Library to hold reading program
Published 7:00 am Thursday, May 28, 2015
To register for the program stop by the library, located on Goodyear Boulevard in Picayune, and fill out the proper forms located at the signup table. The table was set up this week. Registration ends on June 5.
The program caters to two age groups and begins the second week of June.
For children between the ages of 3 and 6, the program will be held each Friday from 10 to 11 a.m. This age group will be treated to a story hour, said head librarian Carol Phares. On June 12 participants will hear the story of “Scarlet the Cat”, on June 19 the story of “Binti Jua the Gorilla” will be featured, on June 26 the story will be “The Dog who Rescues Cats,” on July 10 the story of “Lulu the Pot Bellied Pig” will be told and finally on July 17 children will hear the story of “Willie”, the Parrot who saved a girl.
Children attending second through sixth grade can attend the Tuesday afternoon programs, which will be held from 2 to 3:30 p.m. from June 9 to July 14. Each Tuesday in the six weeks of the program will have its own theme. The first theme on June 9 will be Freedom Ranch where a woman who rescues and rehabilitates animals will speak to the children. Each Tuesday thereafter will feature in order Smokey the Bear, The Wild Cat visits the library, Natural Museum of Science, Being a Hero in your Community (MDOT) and Every Day Heroes.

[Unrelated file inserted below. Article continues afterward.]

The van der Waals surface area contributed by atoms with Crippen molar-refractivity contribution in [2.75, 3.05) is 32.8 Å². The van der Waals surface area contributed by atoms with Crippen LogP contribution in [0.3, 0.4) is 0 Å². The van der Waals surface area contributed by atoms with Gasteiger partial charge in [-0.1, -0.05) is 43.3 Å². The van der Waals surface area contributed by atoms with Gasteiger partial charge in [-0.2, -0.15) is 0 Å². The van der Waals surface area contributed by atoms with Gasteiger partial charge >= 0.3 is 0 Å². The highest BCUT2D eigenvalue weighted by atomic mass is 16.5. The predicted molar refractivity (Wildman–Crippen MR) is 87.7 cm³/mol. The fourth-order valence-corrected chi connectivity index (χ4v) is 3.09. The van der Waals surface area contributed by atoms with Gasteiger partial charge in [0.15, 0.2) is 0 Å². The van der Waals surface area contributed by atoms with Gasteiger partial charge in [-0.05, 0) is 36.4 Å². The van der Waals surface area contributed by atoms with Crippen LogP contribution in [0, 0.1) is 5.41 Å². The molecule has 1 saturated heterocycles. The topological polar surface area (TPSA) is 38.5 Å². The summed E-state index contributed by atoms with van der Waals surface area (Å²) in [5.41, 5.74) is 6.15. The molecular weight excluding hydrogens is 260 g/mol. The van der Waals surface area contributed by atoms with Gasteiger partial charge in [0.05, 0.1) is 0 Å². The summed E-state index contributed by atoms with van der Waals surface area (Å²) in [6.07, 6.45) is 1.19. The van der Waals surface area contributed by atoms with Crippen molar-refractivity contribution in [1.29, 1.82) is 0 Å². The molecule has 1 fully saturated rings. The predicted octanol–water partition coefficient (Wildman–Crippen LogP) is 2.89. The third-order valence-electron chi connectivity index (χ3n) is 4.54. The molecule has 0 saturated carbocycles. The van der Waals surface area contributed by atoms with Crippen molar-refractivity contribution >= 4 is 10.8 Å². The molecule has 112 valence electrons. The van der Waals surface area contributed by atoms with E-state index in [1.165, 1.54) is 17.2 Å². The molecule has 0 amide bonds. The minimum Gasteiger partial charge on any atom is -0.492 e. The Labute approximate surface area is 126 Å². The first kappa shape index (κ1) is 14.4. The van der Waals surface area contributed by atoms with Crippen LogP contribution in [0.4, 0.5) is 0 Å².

Phares said the events will give parents an opportunity to provide their child with an activity during the summer. If a child has special needs the library staff asks that the parent remain with that child while attending the program.
Library staff have dealt with many cuts to funding over the years. But a grant from the Lower Pearl River Valley Foundation has helped keep the program afloat, Phares said.
She invites everyone in the community to stop by the library and see the display in the lobby, which has a superhero theme.
One of the objectives students participating in the reading program will be tasked with entails reading for up to 15 hours.
For each milestone a child reaches, they will be presented with a special prize, Phares said.
Just like with any skill, Phares said, reading takes practice to master. So, the aim of the program is to entice children to keep reading during the summer months.
Phares is looking for community assistance to help the library hold the program.
She would like to be able to buy or have craft supplies donated, and needs money to buy snacks for the children and teenage volunteers, and money to pay the presenter who will bring animals for display during the Freedom Ranch.
Phares can be reached by calling the library at 607-798-5081.